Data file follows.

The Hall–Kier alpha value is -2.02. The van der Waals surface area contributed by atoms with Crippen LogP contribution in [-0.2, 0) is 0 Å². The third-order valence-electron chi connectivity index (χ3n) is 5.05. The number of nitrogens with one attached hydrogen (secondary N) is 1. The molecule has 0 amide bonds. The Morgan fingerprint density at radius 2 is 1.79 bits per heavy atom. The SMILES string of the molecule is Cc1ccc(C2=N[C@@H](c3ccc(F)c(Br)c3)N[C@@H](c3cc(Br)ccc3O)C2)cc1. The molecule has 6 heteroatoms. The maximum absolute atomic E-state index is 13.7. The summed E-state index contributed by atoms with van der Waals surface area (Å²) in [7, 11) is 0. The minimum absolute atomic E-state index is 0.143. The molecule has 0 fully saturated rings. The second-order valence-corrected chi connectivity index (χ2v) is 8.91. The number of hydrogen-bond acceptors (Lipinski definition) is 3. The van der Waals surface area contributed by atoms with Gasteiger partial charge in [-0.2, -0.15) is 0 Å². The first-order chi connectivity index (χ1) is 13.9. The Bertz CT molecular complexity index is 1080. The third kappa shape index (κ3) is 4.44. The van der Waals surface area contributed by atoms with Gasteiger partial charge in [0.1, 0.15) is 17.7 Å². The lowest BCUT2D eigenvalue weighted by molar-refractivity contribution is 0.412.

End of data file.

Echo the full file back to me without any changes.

The Hall–Kier alpha value is -2.02. The van der Waals surface area contributed by atoms with Crippen LogP contribution in [-0.2, 0) is 0 Å². The third-order valence-electron chi connectivity index (χ3n) is 5.05. The number of nitrogens with one attached hydrogen (secondary N) is 1. The molecule has 0 amide bonds. The Morgan fingerprint density at radius 2 is 1.79 bits per heavy atom. The SMILES string of the molecule is Cc1ccc(C2=N[C@@H](c3ccc(F)c(Br)c3)N[C@@H](c3cc(Br)ccc3O)C2)cc1. The molecule has 6 heteroatoms. The maximum absolute atomic E-state index is 13.7. The summed E-state index contributed by atoms with van der Waals surface area (Å²) in [7, 11) is 0. The minimum absolute atomic E-state index is 0.143. The molecule has 0 fully saturated rings. The second-order valence-corrected chi connectivity index (χ2v) is 8.91. The number of hydrogen-bond acceptors (Lipinski definition) is 3. The van der Waals surface area contributed by atoms with Gasteiger partial charge in [-0.2, -0.15) is 0 Å². The first-order chi connectivity index (χ1) is 13.9. The Bertz CT molecular complexity index is 1080. The third kappa shape index (κ3) is 4.44. The van der Waals surface area contributed by atoms with Gasteiger partial charge in [0.1, 0.15) is 17.7 Å². The lowest BCUT2D eigenvalue weighted by molar-refractivity contribution is 0.412.